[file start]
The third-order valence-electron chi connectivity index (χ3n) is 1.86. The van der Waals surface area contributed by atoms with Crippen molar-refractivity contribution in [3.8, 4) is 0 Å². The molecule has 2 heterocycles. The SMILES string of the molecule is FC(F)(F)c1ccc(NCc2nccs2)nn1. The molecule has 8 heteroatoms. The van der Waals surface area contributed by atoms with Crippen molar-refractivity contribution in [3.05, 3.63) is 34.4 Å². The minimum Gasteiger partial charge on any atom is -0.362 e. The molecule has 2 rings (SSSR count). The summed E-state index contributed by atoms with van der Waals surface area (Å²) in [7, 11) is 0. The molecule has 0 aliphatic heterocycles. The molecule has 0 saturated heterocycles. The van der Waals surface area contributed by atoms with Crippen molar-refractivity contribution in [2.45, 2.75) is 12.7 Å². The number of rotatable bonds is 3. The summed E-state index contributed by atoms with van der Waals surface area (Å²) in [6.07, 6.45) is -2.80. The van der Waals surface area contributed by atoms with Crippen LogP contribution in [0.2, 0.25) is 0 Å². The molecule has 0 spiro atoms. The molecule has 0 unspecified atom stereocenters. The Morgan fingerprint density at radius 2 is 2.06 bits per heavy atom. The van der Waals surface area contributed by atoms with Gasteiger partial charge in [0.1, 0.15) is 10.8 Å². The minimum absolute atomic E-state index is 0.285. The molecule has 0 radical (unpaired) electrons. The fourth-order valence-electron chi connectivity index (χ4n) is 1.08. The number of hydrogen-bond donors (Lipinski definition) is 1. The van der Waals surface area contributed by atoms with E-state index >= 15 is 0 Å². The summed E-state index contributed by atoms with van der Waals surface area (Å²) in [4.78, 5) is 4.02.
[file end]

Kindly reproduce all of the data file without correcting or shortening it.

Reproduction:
The third-order valence-electron chi connectivity index (χ3n) is 1.86. The van der Waals surface area contributed by atoms with Crippen molar-refractivity contribution in [3.8, 4) is 0 Å². The molecule has 2 heterocycles. The SMILES string of the molecule is FC(F)(F)c1ccc(NCc2nccs2)nn1. The molecule has 8 heteroatoms. The van der Waals surface area contributed by atoms with Crippen molar-refractivity contribution in [3.05, 3.63) is 34.4 Å². The minimum Gasteiger partial charge on any atom is -0.362 e. The molecule has 2 rings (SSSR count). The summed E-state index contributed by atoms with van der Waals surface area (Å²) in [7, 11) is 0. The molecule has 0 aliphatic heterocycles. The molecule has 0 saturated heterocycles. The van der Waals surface area contributed by atoms with Crippen molar-refractivity contribution in [2.45, 2.75) is 12.7 Å². The number of rotatable bonds is 3. The summed E-state index contributed by atoms with van der Waals surface area (Å²) in [6.07, 6.45) is -2.80. The van der Waals surface area contributed by atoms with Crippen LogP contribution in [0.2, 0.25) is 0 Å². The molecule has 0 spiro atoms. The molecule has 0 unspecified atom stereocenters. The Morgan fingerprint density at radius 2 is 2.06 bits per heavy atom. The van der Waals surface area contributed by atoms with Gasteiger partial charge in [0.1, 0.15) is 10.8 Å². The minimum absolute atomic E-state index is 0.285. The molecule has 0 radical (unpaired) electrons. The fourth-order valence-electron chi connectivity index (χ4n) is 1.08. The number of hydrogen-bond donors (Lipinski definition) is 1. The van der Waals surface area contributed by atoms with E-state index >= 15 is 0 Å². The summed E-state index contributed by atoms with van der Waals surface area (Å²) in [4.78, 5) is 4.02.